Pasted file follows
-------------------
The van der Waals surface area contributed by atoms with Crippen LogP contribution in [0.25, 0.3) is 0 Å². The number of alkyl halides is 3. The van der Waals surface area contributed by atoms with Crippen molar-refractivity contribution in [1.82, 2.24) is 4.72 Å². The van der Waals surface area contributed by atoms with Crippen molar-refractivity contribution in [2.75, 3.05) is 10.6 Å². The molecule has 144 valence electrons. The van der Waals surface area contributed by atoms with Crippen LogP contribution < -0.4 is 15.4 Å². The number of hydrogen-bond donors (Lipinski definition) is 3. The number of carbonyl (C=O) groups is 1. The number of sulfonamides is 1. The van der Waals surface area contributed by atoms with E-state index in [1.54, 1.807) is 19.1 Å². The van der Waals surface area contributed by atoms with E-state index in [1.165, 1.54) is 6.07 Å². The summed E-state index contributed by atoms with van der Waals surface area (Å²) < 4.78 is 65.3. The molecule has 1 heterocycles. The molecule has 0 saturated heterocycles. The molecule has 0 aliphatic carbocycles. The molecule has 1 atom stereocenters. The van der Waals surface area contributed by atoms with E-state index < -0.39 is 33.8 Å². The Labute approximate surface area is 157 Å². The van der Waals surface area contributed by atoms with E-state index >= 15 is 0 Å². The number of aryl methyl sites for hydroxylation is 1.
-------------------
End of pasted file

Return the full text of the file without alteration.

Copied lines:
The van der Waals surface area contributed by atoms with Crippen LogP contribution in [0.25, 0.3) is 0 Å². The number of alkyl halides is 3. The van der Waals surface area contributed by atoms with Crippen molar-refractivity contribution in [1.82, 2.24) is 4.72 Å². The van der Waals surface area contributed by atoms with Crippen molar-refractivity contribution in [2.75, 3.05) is 10.6 Å². The molecule has 144 valence electrons. The van der Waals surface area contributed by atoms with Crippen LogP contribution < -0.4 is 15.4 Å². The number of hydrogen-bond donors (Lipinski definition) is 3. The number of carbonyl (C=O) groups is 1. The number of sulfonamides is 1. The van der Waals surface area contributed by atoms with E-state index in [1.54, 1.807) is 19.1 Å². The van der Waals surface area contributed by atoms with E-state index in [1.165, 1.54) is 6.07 Å². The summed E-state index contributed by atoms with van der Waals surface area (Å²) < 4.78 is 65.3. The molecule has 1 heterocycles. The molecule has 0 saturated heterocycles. The molecule has 0 aliphatic carbocycles. The molecule has 1 atom stereocenters. The van der Waals surface area contributed by atoms with E-state index < -0.39 is 33.8 Å². The Labute approximate surface area is 157 Å². The van der Waals surface area contributed by atoms with E-state index >= 15 is 0 Å². The number of aryl methyl sites for hydroxylation is 1.